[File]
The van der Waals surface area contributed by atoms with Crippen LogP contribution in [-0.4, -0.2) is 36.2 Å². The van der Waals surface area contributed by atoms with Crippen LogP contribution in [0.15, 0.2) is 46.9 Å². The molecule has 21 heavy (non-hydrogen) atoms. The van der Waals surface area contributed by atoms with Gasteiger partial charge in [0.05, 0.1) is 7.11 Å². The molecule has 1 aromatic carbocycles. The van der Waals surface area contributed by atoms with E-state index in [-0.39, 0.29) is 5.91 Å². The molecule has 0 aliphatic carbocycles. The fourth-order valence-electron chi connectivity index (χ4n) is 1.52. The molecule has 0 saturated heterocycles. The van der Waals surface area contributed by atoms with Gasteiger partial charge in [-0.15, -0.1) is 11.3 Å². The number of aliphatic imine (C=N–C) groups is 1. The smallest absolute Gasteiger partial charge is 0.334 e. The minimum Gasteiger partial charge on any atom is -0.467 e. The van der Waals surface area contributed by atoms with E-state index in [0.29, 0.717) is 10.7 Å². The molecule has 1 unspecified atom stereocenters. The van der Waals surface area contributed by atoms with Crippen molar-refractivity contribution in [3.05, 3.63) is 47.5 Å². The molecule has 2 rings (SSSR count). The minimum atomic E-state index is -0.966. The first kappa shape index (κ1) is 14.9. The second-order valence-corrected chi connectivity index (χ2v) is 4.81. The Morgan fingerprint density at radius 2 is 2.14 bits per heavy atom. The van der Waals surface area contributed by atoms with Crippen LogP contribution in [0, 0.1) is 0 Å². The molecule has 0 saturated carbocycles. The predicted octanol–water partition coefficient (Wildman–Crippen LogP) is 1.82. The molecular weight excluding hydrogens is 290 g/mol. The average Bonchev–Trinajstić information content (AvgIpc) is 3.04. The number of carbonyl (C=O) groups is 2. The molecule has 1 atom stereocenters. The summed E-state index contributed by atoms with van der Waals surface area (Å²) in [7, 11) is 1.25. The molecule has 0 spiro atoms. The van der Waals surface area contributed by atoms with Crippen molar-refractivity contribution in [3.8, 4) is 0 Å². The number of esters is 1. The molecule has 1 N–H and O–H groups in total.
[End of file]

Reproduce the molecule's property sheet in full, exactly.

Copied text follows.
The van der Waals surface area contributed by atoms with Crippen LogP contribution in [-0.4, -0.2) is 36.2 Å². The van der Waals surface area contributed by atoms with Crippen LogP contribution in [0.15, 0.2) is 46.9 Å². The molecule has 21 heavy (non-hydrogen) atoms. The van der Waals surface area contributed by atoms with Gasteiger partial charge in [0.05, 0.1) is 7.11 Å². The molecule has 1 aromatic carbocycles. The van der Waals surface area contributed by atoms with E-state index in [-0.39, 0.29) is 5.91 Å². The molecule has 0 aliphatic carbocycles. The fourth-order valence-electron chi connectivity index (χ4n) is 1.52. The molecule has 0 saturated heterocycles. The van der Waals surface area contributed by atoms with Gasteiger partial charge in [-0.15, -0.1) is 11.3 Å². The number of aliphatic imine (C=N–C) groups is 1. The smallest absolute Gasteiger partial charge is 0.334 e. The minimum Gasteiger partial charge on any atom is -0.467 e. The van der Waals surface area contributed by atoms with E-state index in [0.29, 0.717) is 10.7 Å². The molecule has 1 unspecified atom stereocenters. The van der Waals surface area contributed by atoms with Crippen molar-refractivity contribution in [3.05, 3.63) is 47.5 Å². The molecule has 2 rings (SSSR count). The minimum atomic E-state index is -0.966. The first kappa shape index (κ1) is 14.9. The second-order valence-corrected chi connectivity index (χ2v) is 4.81. The Morgan fingerprint density at radius 2 is 2.14 bits per heavy atom. The van der Waals surface area contributed by atoms with Crippen LogP contribution in [0, 0.1) is 0 Å². The molecule has 0 saturated carbocycles. The predicted octanol–water partition coefficient (Wildman–Crippen LogP) is 1.82. The molecular weight excluding hydrogens is 290 g/mol. The average Bonchev–Trinajstić information content (AvgIpc) is 3.04. The number of carbonyl (C=O) groups is 2. The molecule has 1 atom stereocenters. The summed E-state index contributed by atoms with van der Waals surface area (Å²) in [7, 11) is 1.25. The molecule has 0 spiro atoms. The van der Waals surface area contributed by atoms with Crippen molar-refractivity contribution in [3.8, 4) is 0 Å². The number of esters is 1. The molecule has 1 N–H and O–H groups in total.